Get More Out of Your Cameraphone

So how exactly do we use the iPhone to take better pictures? Just like with any other camera, the right accessories can make all the difference. Here are just a few of the apps you might want to try to get more out of your iPhone camera:

Camera+: Features include an image stabilizer, exposure editing, cool effects and more.

Instagram: Add gorgeous filtered effects or tilt-shift blur. Share photos to other popular social networking sites.

Big Lens: Edit photos by setting the aperture, changing periphery blur levels and adjusting background to add a very professional look to your images.

Gorillacam: Take time-lapse photos, use the timer or use the built-in level to make sure your photos are straight.

Color Splash: Give photos a dramatic look by converting them to black and white, while keeping your chosen details in color.

Photoshop Express: Basic photo editing, including cropping, filters, effects, borders and more.

Flickr: Share your amazing photos with the world, and geo-tag your images to let people know where to find you.

Not one of these apps costs more than $1.99 in the iTunes App Store, and many of them are free.

Beyond the software, there are many external lenses and other accessories that you can add on to get even more out of the iPhone camera. (Tom Martin offers some great tips in this presentation.)

With a little bit of time & effort and a slim device that many of have in our pockets, we can significantly improve the photos we're posting on our property websites, ILS ads and Craigslist posts.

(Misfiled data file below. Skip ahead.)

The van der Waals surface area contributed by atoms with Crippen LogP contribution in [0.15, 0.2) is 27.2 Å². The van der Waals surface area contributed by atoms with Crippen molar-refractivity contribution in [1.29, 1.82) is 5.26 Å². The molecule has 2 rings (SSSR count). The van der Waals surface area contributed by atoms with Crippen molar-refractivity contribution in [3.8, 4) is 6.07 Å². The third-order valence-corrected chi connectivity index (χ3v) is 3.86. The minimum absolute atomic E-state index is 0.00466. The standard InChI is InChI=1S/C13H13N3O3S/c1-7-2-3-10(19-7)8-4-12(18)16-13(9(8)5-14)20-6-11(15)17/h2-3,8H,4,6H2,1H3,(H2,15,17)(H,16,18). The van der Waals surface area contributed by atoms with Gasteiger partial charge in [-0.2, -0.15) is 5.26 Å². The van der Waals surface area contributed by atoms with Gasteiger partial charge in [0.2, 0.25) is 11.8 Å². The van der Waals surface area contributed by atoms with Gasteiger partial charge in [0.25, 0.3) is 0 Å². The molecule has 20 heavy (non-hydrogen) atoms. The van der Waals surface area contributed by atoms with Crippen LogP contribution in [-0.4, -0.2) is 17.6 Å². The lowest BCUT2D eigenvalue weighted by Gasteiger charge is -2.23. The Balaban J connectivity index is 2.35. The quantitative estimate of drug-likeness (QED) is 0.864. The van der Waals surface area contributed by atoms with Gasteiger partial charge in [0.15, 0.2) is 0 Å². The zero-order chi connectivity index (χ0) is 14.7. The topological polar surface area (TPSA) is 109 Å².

Now it's your turn. What tips do you have to take better property photos? What's your favorite camera or photography app?

Want to see some great photos? Check out some of the most interesting photos of apartments on Flickr.

Tuesday, November 08, 2011

NMHC OpTech 2011: Top Tweets from Day One - #NMHCTech

Many in the industry have descended on Dallas for this year's edition of the NMHC Operations and Technology Conference, which kicked off yesterday with a keynote presentation from futurist Jack Uldrich.

In case you couldn't make it to the conference (yours truly included), here are some of the highlights from those in attendance at yesterday's sessions, 140 characters at a time:

Want to follow along during today's roundtable discussions and sessions? Just follow the search #NMHCTech.

Monday, October 24, 2011

How Much Bandwidth Does Your Property Need for the "Internet of Things?"

So you think a 3Mb connection for each resident is sufficient? Maybe 5-10Mb if you have "tech-savvy" residents like students?

Sorry, that's just not going to cut it.

Take a look at the graphic below, shared by Cisco. (If there's any company that knows networking, it's them.) The money stat?